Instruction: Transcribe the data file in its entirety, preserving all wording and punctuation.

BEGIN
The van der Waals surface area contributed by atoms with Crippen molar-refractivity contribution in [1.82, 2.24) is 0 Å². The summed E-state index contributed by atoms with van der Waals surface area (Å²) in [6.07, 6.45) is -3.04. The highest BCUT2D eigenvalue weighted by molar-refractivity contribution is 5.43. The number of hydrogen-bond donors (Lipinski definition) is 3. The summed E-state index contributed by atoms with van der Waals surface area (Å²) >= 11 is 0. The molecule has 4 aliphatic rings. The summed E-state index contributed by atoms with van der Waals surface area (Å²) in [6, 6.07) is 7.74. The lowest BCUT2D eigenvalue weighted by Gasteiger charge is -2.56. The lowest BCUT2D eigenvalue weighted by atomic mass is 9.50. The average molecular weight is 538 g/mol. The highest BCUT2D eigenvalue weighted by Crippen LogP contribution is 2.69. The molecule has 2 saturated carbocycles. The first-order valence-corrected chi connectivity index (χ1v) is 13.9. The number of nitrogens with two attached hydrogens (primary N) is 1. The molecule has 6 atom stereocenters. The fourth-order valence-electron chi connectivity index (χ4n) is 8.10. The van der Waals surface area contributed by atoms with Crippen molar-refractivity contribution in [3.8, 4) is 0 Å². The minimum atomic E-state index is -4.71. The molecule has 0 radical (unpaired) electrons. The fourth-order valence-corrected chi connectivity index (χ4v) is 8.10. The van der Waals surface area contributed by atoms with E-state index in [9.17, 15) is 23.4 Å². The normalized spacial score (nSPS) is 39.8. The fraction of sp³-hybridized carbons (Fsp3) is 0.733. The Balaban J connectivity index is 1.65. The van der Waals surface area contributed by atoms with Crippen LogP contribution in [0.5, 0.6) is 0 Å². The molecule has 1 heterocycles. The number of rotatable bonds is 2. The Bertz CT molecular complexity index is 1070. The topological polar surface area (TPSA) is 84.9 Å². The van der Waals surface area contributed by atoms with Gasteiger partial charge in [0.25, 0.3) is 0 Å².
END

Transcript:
The van der Waals surface area contributed by atoms with Crippen molar-refractivity contribution in [1.82, 2.24) is 0 Å². The summed E-state index contributed by atoms with van der Waals surface area (Å²) in [6.07, 6.45) is -3.04. The highest BCUT2D eigenvalue weighted by molar-refractivity contribution is 5.43. The number of hydrogen-bond donors (Lipinski definition) is 3. The summed E-state index contributed by atoms with van der Waals surface area (Å²) >= 11 is 0. The molecule has 4 aliphatic rings. The summed E-state index contributed by atoms with van der Waals surface area (Å²) in [6, 6.07) is 7.74. The lowest BCUT2D eigenvalue weighted by Gasteiger charge is -2.56. The lowest BCUT2D eigenvalue weighted by atomic mass is 9.50. The average molecular weight is 538 g/mol. The highest BCUT2D eigenvalue weighted by Crippen LogP contribution is 2.69. The molecule has 2 saturated carbocycles. The first-order valence-corrected chi connectivity index (χ1v) is 13.9. The number of nitrogens with two attached hydrogens (primary N) is 1. The molecule has 6 atom stereocenters. The fourth-order valence-electron chi connectivity index (χ4n) is 8.10. The van der Waals surface area contributed by atoms with Crippen molar-refractivity contribution in [3.8, 4) is 0 Å². The minimum atomic E-state index is -4.71. The molecule has 0 radical (unpaired) electrons. The fourth-order valence-corrected chi connectivity index (χ4v) is 8.10. The van der Waals surface area contributed by atoms with E-state index in [9.17, 15) is 23.4 Å². The normalized spacial score (nSPS) is 39.8. The fraction of sp³-hybridized carbons (Fsp3) is 0.733. The Balaban J connectivity index is 1.65. The van der Waals surface area contributed by atoms with Crippen LogP contribution in [0.5, 0.6) is 0 Å². The molecule has 1 heterocycles. The number of rotatable bonds is 2. The Bertz CT molecular complexity index is 1070. The topological polar surface area (TPSA) is 84.9 Å². The van der Waals surface area contributed by atoms with Gasteiger partial charge in [0.25, 0.3) is 0 Å².